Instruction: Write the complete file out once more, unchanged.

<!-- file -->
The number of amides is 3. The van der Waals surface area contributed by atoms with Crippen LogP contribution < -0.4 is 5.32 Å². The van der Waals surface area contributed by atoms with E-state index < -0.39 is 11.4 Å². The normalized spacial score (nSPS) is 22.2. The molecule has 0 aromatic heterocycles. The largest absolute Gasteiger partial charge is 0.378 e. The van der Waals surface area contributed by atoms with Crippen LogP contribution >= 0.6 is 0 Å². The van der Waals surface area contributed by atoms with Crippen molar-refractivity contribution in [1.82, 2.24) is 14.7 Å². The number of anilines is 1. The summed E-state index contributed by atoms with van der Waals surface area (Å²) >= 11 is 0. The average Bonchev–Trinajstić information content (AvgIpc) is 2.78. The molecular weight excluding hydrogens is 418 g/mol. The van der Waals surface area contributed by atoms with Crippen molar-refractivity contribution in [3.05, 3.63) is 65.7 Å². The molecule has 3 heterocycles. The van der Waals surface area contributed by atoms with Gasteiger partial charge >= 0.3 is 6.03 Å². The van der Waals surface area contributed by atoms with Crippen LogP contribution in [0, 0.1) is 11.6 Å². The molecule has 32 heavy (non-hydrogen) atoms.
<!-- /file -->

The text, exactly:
The number of amides is 3. The van der Waals surface area contributed by atoms with Crippen LogP contribution < -0.4 is 5.32 Å². The van der Waals surface area contributed by atoms with E-state index < -0.39 is 11.4 Å². The normalized spacial score (nSPS) is 22.2. The molecule has 0 aromatic heterocycles. The largest absolute Gasteiger partial charge is 0.378 e. The van der Waals surface area contributed by atoms with Crippen LogP contribution >= 0.6 is 0 Å². The van der Waals surface area contributed by atoms with Crippen molar-refractivity contribution in [1.82, 2.24) is 14.7 Å². The number of anilines is 1. The summed E-state index contributed by atoms with van der Waals surface area (Å²) >= 11 is 0. The average Bonchev–Trinajstić information content (AvgIpc) is 2.78. The molecular weight excluding hydrogens is 418 g/mol. The van der Waals surface area contributed by atoms with Crippen molar-refractivity contribution in [3.05, 3.63) is 65.7 Å². The molecule has 3 heterocycles. The van der Waals surface area contributed by atoms with Gasteiger partial charge >= 0.3 is 6.03 Å². The van der Waals surface area contributed by atoms with Crippen LogP contribution in [0, 0.1) is 11.6 Å². The molecule has 32 heavy (non-hydrogen) atoms.